Diablo IV’s last week has just been the drama gift that keeps on giving, and since Blizzard’s latest toy is my favorite game right now, I’m here for it. Its position as a solid OARPG by a problematic company mishandling its recent live service games has ensured it’s the subject of praise, criticism, and existential crises for lovers of the genre and the series. Gamers who were around for Diablo III’s release know that all the kerfuffle around Diablo IV is nowhere near as bad as its predecessor. But it’s 2023, and theoretically, standards are higher now. The average ARPG player can spin up a decent build without a guide, and every patch is raked with a fine-toothed comb by respected and knowledgeable streamers with large communities.
All of this is to say it’s no surprise that this week’s 1.1.0 patch created some malignant hearts in the process.
Why was it such a disaster?
Nerfs never feel good, especially in an ARPG. In my experience with the genre, builds don’t usually get nerfed to the ground to allow other builds to shine. Instead, they become outdated as other builds become more powerful. There are some cases where they needed to be nerfed, one example being the Firebird Flameblade build in Diablo III, which originally used decoys to multiply damage to dummy-high amounts and had to be nerfed because of how insanely out of line it was with the other s-tier builds in Diablo III.
The Diablo IV team, however, did the opposite.
Patch 1.1.0 saw everything nerfed down. The damage nerfs to stats meant huge damage losses across the board. What hurt the most was the nerf to cooldown reduction (CDR) and vulnerability. The former is pretty self-explanatory, but the latter is basically a status debuff that increases damage damage received. These two stats were so insanely important that nerfing them caused a massive 50% damage reduction to many popular builds. The builds utilized by Sorcerers, for example, were so dependent on these stats that the damage loss was closer to 60%! Monster density has been an ongoing issue in Diablo IV as well, and in spite of promises that it was addressed, I myself saw little change in it whatsoever.
Put all these in a blender and you’ve got the 1.1.0 patch that led to calls for a boycott and a review-bombing on Metacritic. The team’s “oh shit!” reaction was to put game director Joe Shely, associate game director Joseph Piepiora, and associate director of community Adam Fletcher front and center to talk about the patch, basically issuing a public apology. I had a bad feeling about it when the event was first announced, but after watching through the chat, I have to admit it really was the best play for the team. However, as an avid ARPG player, I can’t help but wonder how they let things get to this point in the first place.
The Campfire Chat
I was skeptical about the chat because I wasn’t sure whether the devs would mock the players with a nonpology or actually own up to the mistake, but I’m relieved to report they did the latter. Shely, Piepiora, and Fletcher basically acknowledged that the patch was well-intentioned but terrible – and outright promised to never come out with a patch like this ever again.
The main focus of their discussion were the nerfs that hurt the most: vulnerability and cooldown reduction and the original thinking behind them, which was a hope for more build variety. Both cooldown reduction and vulnerability were practically required at the highest tiers of gameplay; in their minds, nerfing these stats would expand build variety, but all it did was upset everyone.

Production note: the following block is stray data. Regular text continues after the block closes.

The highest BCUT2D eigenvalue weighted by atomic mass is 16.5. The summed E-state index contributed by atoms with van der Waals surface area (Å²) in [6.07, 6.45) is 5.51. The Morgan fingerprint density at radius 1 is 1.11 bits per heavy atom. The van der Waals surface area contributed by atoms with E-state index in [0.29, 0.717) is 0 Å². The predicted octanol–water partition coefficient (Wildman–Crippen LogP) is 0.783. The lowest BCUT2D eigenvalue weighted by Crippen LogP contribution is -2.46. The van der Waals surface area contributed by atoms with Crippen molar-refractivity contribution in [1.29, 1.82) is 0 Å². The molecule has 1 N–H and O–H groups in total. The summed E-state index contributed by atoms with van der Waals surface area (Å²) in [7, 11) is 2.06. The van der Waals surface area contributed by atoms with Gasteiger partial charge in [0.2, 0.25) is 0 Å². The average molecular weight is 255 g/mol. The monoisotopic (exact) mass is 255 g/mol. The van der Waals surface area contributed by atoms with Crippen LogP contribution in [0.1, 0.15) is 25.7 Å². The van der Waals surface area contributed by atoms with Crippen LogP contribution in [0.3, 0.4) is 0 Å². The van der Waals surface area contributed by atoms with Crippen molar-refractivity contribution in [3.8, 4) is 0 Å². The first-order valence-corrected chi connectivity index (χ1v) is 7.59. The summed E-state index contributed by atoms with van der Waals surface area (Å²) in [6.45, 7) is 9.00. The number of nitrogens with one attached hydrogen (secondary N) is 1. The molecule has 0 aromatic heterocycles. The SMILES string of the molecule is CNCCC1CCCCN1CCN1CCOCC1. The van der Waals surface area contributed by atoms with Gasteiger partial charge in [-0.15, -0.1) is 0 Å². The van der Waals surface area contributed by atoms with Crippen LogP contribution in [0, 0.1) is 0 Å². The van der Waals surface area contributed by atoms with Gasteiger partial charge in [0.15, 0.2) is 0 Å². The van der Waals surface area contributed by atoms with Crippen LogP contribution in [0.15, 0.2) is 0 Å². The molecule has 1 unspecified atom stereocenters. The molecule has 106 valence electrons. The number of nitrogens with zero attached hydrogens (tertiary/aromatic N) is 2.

They also discussed the Sorcerer. If there was one major innovation this patch had, it was a new character archetype: the doily destroyer, the glass cannon, the build that does great damage but is easily swept away by even the calmest and most lovely summer breezes. Being able to one-shot Uber Lilith was just too much, so the response was to nerf it down, again with intent to increase player choice – it just wasn’t what anyone was expecting.
The Blizzard reps also promised a “key process improvement,” which basically means they’ll be more open to allowing an overpowered build to run rampant until they can “provide a more compelling alternative.” Likewise, they’re considering boosting monster density so that these powerful builds can actually feel tested. And they vowed a wider variety of builds, new items and powers in every season, and a “continually evolving endgame content with high monster density for powerful builds to mow down and activities to challenge your build” – all pretty basic stuff.
At the end, Blizzard followed up with a small preview of patch 1.1.1 to quell fears that messy patches would be the status quo. Most of the planned content is pretty straightforward, including buffs to Sorcerer and Barbarian items (which have been lagging). They also promised more monster density in both nightmare dungeons and Helltides (which was my personal main pain point) and briefly addressed drop rates, leaderboards, and loadouts.
Overall, I was pretty satisfied with the response to the uproar. This isn’t the first time Blizzard got a Diablo game wrong, so none of the revelations was mind-blowing. Maybe I’ve just become inured to the studio’s chaos, but as a player, I thought it was a good restorative conversation.
But then, my frustration didn’t originate from the Blizzard team’s ability to communicate; it’s because all these mistakes have already been made and resolved, and it’s wild to watch Blizzard continue to make them.